When the king heard the words of the law he rent his clothes. (2 Chronicles 34:19 RSV)
He commanded the men around him to inquire of the Lord what he should do. In verses 29-31a, we are told:
The king sent and gathered together all the elders of Judah and Jerusalem. And the king went up to the house of the Lord, with all the men of Judah and the inhabitants of Jerusalem and the priests and the Levites, all the people both great and small; and he read in their hearing all the words of the book of the covenant which had been found in the house of the Lord. And the king stood in his place and made a covenant before the Lord, to walk after the Lord and to keep his commandments... (2 Chronicles 34:29-31a RSV)
So the last principle of restoration is that of a return to the hearing of the word.
But the people had gone a long way down. The patience of God was ended. The last chapter gives us the account of the terrible, dark days when Nebuchadnezzar took the city captive and set a puppet king upon the throne, who rebelled against him. Then Nebuchadnezzar set his brother on the throne, until at last he came to destroy both the rebellious city and the temple with fire.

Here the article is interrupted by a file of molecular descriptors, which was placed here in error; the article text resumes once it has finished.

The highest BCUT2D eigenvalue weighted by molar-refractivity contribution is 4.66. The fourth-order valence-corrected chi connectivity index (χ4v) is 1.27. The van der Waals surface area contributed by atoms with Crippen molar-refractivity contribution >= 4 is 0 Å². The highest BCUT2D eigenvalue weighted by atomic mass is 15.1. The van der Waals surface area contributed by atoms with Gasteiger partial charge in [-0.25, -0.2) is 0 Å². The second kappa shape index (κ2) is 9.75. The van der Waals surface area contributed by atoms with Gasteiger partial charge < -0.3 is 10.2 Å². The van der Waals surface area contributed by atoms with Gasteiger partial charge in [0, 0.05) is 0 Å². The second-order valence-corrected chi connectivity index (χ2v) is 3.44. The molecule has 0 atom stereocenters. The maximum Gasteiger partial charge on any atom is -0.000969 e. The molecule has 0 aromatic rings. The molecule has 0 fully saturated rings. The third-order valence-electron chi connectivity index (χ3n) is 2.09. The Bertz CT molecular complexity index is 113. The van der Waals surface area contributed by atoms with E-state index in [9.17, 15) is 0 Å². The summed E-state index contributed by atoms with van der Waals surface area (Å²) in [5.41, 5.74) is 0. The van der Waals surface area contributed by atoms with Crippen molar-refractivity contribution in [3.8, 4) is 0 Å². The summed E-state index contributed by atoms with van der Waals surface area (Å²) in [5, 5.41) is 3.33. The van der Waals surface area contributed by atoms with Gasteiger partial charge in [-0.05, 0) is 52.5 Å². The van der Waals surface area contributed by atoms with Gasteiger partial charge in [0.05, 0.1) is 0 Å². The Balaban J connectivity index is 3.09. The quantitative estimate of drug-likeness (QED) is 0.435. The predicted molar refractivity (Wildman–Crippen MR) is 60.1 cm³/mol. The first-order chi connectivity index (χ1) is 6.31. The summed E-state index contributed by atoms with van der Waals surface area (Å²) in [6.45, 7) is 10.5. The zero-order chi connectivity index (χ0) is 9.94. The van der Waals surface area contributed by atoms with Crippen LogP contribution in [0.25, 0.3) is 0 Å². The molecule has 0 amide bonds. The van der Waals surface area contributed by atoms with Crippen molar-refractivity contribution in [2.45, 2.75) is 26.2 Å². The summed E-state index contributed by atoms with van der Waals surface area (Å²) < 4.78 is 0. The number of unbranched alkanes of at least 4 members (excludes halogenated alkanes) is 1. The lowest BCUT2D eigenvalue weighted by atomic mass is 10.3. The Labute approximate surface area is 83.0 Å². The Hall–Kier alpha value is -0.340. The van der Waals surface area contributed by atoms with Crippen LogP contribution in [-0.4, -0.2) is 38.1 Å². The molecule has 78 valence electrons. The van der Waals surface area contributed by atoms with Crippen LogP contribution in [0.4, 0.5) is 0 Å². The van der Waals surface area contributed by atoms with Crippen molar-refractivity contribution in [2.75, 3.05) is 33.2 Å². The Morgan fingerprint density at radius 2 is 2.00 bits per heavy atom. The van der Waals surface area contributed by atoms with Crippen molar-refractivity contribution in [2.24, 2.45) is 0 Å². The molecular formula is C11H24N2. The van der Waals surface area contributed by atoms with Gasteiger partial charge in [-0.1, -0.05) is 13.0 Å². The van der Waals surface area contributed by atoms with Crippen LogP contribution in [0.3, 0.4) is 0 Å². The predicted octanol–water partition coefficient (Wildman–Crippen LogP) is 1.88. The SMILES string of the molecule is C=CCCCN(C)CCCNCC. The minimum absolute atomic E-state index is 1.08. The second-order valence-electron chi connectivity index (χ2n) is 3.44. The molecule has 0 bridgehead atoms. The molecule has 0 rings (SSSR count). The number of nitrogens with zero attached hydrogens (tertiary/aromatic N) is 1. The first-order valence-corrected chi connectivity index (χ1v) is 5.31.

Now go back for a moment to the early chapters and look again at that wonderful scene when Solomon, in all his royal robes of glory, is kneeling before the people and praying to the God of heaven. The whole kingdom is at peace. Solomon is reigning over the uttermost limits of the kingdom promised to Abraham, from the River Euphrates clear down to the River Egypt. All the peoples around him are at peace and the fame of this kingdom has gone out to the ends of the earth.
People were actually making pilgrimages to the city of Jerusalem to see the glory of God. The fire of God comes down from heaven and the glory of God fills the whole of the temple like a cloud -- what a marvelous sight. Then think of this final scene, with the temple lying in ruins, the city destroyed, the people slaves and bondservants in a foreign country, and the whole of the land given over to its enemies. This is the picture that God draws for us of what can happen when the heart walks in disobedience. Yet God's patience is visible in the whole story of this book -- how he intervenes, again and again, to call his people back.